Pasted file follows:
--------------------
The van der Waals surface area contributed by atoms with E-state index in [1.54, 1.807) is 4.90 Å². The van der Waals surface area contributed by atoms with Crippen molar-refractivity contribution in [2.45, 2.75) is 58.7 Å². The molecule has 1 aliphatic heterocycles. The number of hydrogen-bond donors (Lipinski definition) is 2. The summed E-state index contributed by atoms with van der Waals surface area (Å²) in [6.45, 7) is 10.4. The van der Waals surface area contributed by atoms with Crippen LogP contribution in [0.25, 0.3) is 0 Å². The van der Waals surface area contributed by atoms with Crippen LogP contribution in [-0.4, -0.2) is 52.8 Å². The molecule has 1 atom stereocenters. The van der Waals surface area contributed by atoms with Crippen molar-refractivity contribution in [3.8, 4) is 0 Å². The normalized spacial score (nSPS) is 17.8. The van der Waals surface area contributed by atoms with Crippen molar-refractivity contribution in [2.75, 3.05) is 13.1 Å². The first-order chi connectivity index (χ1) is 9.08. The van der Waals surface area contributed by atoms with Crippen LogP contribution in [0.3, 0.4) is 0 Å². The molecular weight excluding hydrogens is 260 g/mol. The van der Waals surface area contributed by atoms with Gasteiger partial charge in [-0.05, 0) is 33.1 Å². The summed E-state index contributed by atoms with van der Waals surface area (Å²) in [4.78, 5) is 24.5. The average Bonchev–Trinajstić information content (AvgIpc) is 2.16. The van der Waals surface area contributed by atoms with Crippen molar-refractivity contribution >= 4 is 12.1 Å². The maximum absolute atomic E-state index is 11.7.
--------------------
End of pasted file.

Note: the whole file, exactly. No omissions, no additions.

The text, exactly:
The van der Waals surface area contributed by atoms with E-state index in [1.54, 1.807) is 4.90 Å². The van der Waals surface area contributed by atoms with Crippen molar-refractivity contribution in [2.45, 2.75) is 58.7 Å². The molecule has 1 aliphatic heterocycles. The number of hydrogen-bond donors (Lipinski definition) is 2. The summed E-state index contributed by atoms with van der Waals surface area (Å²) in [6.45, 7) is 10.4. The van der Waals surface area contributed by atoms with Crippen LogP contribution in [0.25, 0.3) is 0 Å². The van der Waals surface area contributed by atoms with Crippen LogP contribution in [-0.4, -0.2) is 52.8 Å². The molecule has 1 atom stereocenters. The van der Waals surface area contributed by atoms with Crippen molar-refractivity contribution in [3.8, 4) is 0 Å². The normalized spacial score (nSPS) is 17.8. The van der Waals surface area contributed by atoms with Crippen molar-refractivity contribution in [2.75, 3.05) is 13.1 Å². The first-order chi connectivity index (χ1) is 9.08. The van der Waals surface area contributed by atoms with Crippen LogP contribution in [0.3, 0.4) is 0 Å². The molecular weight excluding hydrogens is 260 g/mol. The van der Waals surface area contributed by atoms with Gasteiger partial charge in [-0.05, 0) is 33.1 Å². The summed E-state index contributed by atoms with van der Waals surface area (Å²) in [4.78, 5) is 24.5. The average Bonchev–Trinajstić information content (AvgIpc) is 2.16. The van der Waals surface area contributed by atoms with Crippen molar-refractivity contribution >= 4 is 12.1 Å². The maximum absolute atomic E-state index is 11.7.